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Academic Integrity can be defined by honest academic work where:
(1) the ideas and the writing of others are properly cited;
(2) students submit their own work for tests and assignments without unauthorized assistance;
(3) students do not provide unauthorized assistance to others; and
(4) students report their research or accomplishments accurately.
(from Langley High School Honor Policy, McLean, VA)
The School for Ethical Education in collaboration with Dr. Jason Stephens of UCONN Neag School of Education (currently Senior Lecturer at the University of Auckland) is conducting a research and implementation study to promote academic integrity and reduce cheating and plagiarism in high schools. The focus of the current project is to collaborate with teams of high school teachers working in English, social studies and/or science classes to create and evaluate academic lessons that support the development of student ethical/moral awareness, judgment, commitment and behavior in support of academic integrity.
Project facilitators will support the work of high school teacher teams and evaluate lesson outcomes with student and faculty surveys and interviews. Research suggests the project interventions will support students' increased behavior in support of academic integrity and demonstrate a decline in student self-reported incidents of academic dishonesty.
This website is designed to provide (1) project school participants with relevant information while participating in the program, (2) non-project school staff or students with the opportunity to network and exchange information about academic integrity (see network link above) or seek consulting with SEE, and (3) anyone interested in researching academic integrity with resources and a conceptual model to support their inquiry.
Conceptual Model for Academic Integrity Project
The figure below provides a conceptual model to support the implementation of an academic-integrity program. The main strategy of this project is the organization and administration of an Academic Integrity Committee (AIC). Organizers of an AIC would recruit influential leaders of the school community to include--administration, faculty and students, as well as parents and other interested community members.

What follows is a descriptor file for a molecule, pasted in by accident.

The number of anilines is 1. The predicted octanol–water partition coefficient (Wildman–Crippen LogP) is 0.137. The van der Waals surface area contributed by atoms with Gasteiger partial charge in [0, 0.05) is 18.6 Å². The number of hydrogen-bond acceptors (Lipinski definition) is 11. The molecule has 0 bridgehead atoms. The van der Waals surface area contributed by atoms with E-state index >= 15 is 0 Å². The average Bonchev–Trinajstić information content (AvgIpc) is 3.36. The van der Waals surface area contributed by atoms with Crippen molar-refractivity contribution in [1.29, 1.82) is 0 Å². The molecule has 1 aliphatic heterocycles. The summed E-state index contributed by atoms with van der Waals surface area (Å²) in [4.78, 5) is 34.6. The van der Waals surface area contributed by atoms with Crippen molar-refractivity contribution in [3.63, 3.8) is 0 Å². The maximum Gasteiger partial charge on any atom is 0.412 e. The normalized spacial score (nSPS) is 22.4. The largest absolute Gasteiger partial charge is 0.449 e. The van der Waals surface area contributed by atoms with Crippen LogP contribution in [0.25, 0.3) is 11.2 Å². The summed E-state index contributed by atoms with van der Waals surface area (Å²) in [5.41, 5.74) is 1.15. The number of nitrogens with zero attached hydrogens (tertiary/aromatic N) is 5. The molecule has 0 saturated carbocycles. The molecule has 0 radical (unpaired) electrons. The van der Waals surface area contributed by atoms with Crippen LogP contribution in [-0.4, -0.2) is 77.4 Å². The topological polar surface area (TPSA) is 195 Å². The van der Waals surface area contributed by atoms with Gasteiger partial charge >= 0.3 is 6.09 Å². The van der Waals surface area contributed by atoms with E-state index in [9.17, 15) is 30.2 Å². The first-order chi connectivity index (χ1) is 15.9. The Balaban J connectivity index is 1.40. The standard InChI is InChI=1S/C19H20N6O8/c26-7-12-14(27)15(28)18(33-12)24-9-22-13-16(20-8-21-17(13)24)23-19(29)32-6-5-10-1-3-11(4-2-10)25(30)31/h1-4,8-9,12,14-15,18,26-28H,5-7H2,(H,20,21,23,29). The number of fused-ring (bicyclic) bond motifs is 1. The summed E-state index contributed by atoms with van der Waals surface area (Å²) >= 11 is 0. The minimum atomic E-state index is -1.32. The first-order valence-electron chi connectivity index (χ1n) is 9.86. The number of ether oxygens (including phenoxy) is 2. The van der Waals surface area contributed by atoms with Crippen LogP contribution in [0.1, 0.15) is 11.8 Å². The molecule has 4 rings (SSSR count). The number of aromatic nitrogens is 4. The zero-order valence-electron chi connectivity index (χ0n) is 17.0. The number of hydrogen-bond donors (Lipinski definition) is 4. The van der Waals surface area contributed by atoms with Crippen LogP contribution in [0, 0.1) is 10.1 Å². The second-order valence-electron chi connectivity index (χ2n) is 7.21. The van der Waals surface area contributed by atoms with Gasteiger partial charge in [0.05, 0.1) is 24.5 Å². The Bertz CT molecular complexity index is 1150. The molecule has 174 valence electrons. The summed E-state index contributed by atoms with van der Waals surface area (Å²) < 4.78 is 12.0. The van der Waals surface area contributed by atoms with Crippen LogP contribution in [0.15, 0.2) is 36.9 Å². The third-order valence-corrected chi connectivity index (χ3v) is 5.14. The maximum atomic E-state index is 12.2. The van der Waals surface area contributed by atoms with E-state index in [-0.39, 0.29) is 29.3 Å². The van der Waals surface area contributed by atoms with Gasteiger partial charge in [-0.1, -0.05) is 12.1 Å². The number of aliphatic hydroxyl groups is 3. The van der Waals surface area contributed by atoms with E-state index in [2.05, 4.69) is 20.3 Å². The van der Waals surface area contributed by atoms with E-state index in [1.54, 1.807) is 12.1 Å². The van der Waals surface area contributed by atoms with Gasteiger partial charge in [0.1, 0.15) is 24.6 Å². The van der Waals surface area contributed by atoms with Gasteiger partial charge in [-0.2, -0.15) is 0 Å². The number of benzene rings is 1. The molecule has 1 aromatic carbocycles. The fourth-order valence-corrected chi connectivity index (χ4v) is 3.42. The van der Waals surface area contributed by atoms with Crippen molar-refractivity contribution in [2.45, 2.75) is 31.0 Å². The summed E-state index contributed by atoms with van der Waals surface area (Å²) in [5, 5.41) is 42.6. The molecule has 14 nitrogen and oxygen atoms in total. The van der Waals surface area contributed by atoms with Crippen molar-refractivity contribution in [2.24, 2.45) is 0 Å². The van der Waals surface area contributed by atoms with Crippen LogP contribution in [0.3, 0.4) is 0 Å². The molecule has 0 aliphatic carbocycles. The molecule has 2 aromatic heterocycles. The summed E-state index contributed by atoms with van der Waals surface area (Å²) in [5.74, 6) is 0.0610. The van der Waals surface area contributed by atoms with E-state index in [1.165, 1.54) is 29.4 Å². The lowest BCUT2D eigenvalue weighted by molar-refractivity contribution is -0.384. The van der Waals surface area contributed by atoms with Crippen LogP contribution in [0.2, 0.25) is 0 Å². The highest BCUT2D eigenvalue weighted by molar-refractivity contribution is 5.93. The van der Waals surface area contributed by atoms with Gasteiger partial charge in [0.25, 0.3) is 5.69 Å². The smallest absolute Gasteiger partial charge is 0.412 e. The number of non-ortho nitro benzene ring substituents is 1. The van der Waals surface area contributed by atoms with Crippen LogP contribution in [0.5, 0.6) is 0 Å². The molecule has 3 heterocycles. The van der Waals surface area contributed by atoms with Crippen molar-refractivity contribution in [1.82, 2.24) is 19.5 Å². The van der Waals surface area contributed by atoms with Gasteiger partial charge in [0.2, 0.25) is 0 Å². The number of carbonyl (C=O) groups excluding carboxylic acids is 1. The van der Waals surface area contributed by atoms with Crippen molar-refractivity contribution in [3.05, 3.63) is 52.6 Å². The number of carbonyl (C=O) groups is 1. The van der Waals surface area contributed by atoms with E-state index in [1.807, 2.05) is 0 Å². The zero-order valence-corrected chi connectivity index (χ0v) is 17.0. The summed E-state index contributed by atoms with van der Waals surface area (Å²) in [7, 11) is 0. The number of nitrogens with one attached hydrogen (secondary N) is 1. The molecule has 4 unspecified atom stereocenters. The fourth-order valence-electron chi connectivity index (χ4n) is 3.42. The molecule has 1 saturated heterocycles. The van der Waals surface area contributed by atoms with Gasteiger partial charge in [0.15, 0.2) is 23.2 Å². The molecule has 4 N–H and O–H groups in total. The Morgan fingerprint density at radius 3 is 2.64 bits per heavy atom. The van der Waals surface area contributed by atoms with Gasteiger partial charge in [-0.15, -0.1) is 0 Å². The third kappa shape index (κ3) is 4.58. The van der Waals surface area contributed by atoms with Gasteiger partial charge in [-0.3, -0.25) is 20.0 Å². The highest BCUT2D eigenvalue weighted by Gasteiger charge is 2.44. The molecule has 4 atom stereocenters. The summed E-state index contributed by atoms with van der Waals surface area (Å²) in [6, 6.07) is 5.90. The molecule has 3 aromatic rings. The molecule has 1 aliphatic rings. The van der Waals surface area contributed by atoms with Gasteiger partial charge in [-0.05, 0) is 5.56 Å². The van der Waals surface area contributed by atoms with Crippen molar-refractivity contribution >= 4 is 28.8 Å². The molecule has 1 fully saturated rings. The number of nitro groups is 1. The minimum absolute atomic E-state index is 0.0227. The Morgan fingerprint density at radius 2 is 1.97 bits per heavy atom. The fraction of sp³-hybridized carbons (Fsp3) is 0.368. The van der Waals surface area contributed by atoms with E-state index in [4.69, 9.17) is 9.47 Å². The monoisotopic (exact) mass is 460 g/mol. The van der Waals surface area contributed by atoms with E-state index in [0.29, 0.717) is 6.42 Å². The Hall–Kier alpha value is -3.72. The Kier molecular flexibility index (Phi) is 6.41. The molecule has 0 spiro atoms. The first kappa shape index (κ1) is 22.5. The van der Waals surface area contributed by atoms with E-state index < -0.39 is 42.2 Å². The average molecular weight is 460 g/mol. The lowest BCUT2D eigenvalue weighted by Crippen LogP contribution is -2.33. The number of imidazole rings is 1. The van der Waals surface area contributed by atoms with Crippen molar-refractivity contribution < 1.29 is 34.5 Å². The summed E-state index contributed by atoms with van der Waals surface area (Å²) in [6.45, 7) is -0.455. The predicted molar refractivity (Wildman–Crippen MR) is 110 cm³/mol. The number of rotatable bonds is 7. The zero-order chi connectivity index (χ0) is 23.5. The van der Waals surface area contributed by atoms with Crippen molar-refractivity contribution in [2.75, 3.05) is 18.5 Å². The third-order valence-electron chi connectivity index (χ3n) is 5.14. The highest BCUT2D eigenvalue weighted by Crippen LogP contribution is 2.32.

Once organized with representatives of their community, AICs,
are encouraged to perform a strategic analysis of the school and
organize their activities to address—
- Community engagement in the shared responsibility of supporting academic integrity through the organization of an AIC,
- Core Values of the school community by clarifying and articulating values that support the advancement of academic integrity,
- Commitments of the school community to sustain an AIC and strategies the AIC uses to cultivate and maintain student and adult support of the academic integrity as part of the school’s mission, and
- Curriculum of the school and how it focuses students on mastery learning which includes the respect for personal intellectual growth and protection of intellectual property.
Definitions of key Academic Integrity concepts
Suggested Project Activities
There are a variety of activities that can be implemented to advance the mission of an Academic Integrity Committee (AIC) such as helping the school clarify its core values that support the goals of academic integrity, creating activities to help faculty and students define academic integrity and working to develop teaching practices that support students’ demonstrating academic integrity.
Consult the list of suggested Academic Integrity Committee (AIC) strategies.
Information on this website
Click on the following links to
obtain more information about Integrity Works!
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